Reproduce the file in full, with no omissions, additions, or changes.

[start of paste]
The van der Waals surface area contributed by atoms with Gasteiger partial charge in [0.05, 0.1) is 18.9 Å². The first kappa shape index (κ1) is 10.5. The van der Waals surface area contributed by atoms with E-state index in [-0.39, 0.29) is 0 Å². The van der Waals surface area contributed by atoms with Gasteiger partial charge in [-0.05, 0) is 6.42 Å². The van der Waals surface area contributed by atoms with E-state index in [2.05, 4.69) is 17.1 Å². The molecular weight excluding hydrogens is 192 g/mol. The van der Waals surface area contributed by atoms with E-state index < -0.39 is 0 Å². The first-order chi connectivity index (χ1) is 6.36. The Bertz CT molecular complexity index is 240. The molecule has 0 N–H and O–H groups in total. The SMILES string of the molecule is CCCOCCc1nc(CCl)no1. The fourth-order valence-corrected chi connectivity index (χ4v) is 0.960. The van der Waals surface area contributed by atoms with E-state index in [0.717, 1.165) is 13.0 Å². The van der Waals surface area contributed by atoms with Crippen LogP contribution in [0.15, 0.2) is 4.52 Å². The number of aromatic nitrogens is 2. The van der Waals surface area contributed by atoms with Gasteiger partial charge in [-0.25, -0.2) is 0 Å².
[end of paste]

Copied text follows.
The van der Waals surface area contributed by atoms with Gasteiger partial charge in [0.05, 0.1) is 18.9 Å². The first kappa shape index (κ1) is 10.5. The van der Waals surface area contributed by atoms with E-state index in [-0.39, 0.29) is 0 Å². The van der Waals surface area contributed by atoms with Gasteiger partial charge in [-0.05, 0) is 6.42 Å². The van der Waals surface area contributed by atoms with E-state index in [2.05, 4.69) is 17.1 Å². The molecular weight excluding hydrogens is 192 g/mol. The van der Waals surface area contributed by atoms with E-state index < -0.39 is 0 Å². The first-order chi connectivity index (χ1) is 6.36. The Bertz CT molecular complexity index is 240. The molecule has 0 N–H and O–H groups in total. The SMILES string of the molecule is CCCOCCc1nc(CCl)no1. The fourth-order valence-corrected chi connectivity index (χ4v) is 0.960. The van der Waals surface area contributed by atoms with E-state index in [0.717, 1.165) is 13.0 Å². The van der Waals surface area contributed by atoms with Crippen LogP contribution in [0.15, 0.2) is 4.52 Å². The number of aromatic nitrogens is 2. The van der Waals surface area contributed by atoms with Gasteiger partial charge in [-0.25, -0.2) is 0 Å².